• Data sharing activity. Is the data collected going to be shared with third parties? Why? And is this communicated to the data originator?
  • Hardware and software updates. A review of all five AEIOU tenets must occur whenever there is a hardware or software update. In the above Nest example, an update review when the microphone was introduced would have raised alarms.

O is for optionality

With GDPR, CCPA and other data privacy regulations that will emerge in the years to come, giving users choices is good practice -- not only to remain compliant, but also to boost company image and trust. Consumers should be able to do the following:

  • Opt in. Can the customer opt in to some or all device capabilities beforehand?
  • Opt out. There should be after-the-fact optionality, including data expunging or transferring. Much like GDPR's right to be forgotten mandate or right to data portability, are customers offered similar rights?
  • Data quid pro quo. What is offered to customers in exchange for their data? This may sound like a surprising question in the IoT world, but concepts like these are emerging, as seen in books like Radical Markets by Eric Posner and Glen Weyl. A forward-looking business can take the lead by offering tangible benefits -- such as discounts or freebies -- in exchange for increased instrumentation.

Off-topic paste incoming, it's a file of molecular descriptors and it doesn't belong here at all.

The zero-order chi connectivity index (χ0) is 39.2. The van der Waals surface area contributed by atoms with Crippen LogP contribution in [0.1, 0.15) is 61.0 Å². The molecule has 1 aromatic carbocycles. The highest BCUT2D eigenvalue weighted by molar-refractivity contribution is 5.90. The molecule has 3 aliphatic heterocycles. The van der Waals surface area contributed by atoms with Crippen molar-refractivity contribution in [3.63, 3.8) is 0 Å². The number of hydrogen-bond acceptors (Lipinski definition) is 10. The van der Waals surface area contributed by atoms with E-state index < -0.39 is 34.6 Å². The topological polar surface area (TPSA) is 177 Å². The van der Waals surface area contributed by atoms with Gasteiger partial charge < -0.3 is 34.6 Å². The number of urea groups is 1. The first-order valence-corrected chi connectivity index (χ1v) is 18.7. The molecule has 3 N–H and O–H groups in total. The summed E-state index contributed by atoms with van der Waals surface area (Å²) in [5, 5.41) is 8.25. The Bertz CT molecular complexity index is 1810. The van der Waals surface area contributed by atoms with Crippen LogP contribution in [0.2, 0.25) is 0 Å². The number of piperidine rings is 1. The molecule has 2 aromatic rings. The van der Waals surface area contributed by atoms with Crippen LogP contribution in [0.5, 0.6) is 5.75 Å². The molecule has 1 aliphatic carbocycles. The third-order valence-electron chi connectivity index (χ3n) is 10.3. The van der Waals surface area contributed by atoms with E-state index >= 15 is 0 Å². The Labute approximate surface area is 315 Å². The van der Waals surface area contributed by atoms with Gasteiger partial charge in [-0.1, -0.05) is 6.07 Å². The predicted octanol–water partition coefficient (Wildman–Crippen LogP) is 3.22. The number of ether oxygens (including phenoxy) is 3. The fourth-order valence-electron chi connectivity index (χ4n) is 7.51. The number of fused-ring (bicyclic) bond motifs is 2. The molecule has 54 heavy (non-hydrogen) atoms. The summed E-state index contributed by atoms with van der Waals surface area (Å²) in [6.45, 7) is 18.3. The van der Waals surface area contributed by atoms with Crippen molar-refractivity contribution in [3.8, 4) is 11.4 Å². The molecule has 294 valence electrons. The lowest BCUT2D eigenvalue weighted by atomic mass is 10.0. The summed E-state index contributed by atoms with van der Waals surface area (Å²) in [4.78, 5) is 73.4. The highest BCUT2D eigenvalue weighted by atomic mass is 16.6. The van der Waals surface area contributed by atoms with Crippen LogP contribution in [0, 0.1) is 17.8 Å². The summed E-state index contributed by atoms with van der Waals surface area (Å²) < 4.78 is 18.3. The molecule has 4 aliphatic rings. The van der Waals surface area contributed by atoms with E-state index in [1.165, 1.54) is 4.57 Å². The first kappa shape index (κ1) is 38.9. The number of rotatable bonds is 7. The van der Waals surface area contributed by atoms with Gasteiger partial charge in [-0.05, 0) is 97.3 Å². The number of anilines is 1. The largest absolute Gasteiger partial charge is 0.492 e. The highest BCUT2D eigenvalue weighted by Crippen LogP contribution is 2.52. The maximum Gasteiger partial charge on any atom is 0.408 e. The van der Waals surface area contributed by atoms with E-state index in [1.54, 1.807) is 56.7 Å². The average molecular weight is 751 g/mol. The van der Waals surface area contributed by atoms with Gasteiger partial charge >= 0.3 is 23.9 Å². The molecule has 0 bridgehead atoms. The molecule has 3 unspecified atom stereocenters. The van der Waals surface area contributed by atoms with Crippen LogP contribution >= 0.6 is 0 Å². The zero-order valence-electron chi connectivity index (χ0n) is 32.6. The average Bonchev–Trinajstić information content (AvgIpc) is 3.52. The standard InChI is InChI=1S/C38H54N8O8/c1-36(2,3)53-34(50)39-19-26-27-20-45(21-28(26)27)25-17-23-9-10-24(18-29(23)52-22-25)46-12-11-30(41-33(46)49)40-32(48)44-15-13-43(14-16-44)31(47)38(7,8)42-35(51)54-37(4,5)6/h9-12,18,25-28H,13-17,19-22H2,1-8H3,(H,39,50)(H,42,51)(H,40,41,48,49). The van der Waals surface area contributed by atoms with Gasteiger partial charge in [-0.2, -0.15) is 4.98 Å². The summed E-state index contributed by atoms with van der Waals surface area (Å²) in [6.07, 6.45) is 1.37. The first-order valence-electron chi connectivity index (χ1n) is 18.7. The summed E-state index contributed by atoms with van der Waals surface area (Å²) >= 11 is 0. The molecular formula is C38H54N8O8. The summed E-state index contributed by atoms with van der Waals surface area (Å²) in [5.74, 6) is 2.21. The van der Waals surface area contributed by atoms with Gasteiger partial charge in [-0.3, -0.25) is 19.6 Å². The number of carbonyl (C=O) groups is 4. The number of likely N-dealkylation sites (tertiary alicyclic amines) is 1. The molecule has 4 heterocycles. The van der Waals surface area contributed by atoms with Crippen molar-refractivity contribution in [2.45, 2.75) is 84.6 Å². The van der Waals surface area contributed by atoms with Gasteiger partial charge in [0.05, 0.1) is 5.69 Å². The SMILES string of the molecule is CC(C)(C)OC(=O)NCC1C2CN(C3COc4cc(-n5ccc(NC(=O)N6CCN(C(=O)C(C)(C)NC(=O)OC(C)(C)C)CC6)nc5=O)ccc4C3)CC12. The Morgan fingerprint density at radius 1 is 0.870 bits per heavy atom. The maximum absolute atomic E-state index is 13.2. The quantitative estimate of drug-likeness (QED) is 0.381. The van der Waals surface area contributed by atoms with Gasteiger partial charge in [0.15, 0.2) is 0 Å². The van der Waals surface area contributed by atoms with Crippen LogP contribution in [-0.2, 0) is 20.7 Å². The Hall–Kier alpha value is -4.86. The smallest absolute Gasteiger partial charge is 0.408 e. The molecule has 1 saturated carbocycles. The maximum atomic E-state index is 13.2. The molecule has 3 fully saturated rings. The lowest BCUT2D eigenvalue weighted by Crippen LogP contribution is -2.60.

U is for ubiquity

Trust isn't a single product or policy. It must traverse the entire company, its products and departments.

  • Are trust principles applied uniformly across all product lines? What happens if there is a merger or acquisition? For instance, company A may adhere to IoT trust principles, but if it gets acquired by a less-than-trustworthy IoT behemoth, overnight, there is inconsistency in IoT trust principles from the combined organization.
  • Are customers in different geographies treated differently? When GDPR was first enacted, many companies followed the letter of the law by offering rights to EU citizens only. LinkedIn, by contrast, offered all its customers GDPR rights. An IoT vendor must make a choice. By offering a more comprehensive trust and privacy framework to all its customers, it will outshine the competition and become a more trusted vendor.
  • Is the set of guiding principles constantly updated to reflect the latest regulations, customer trends and competitive environment?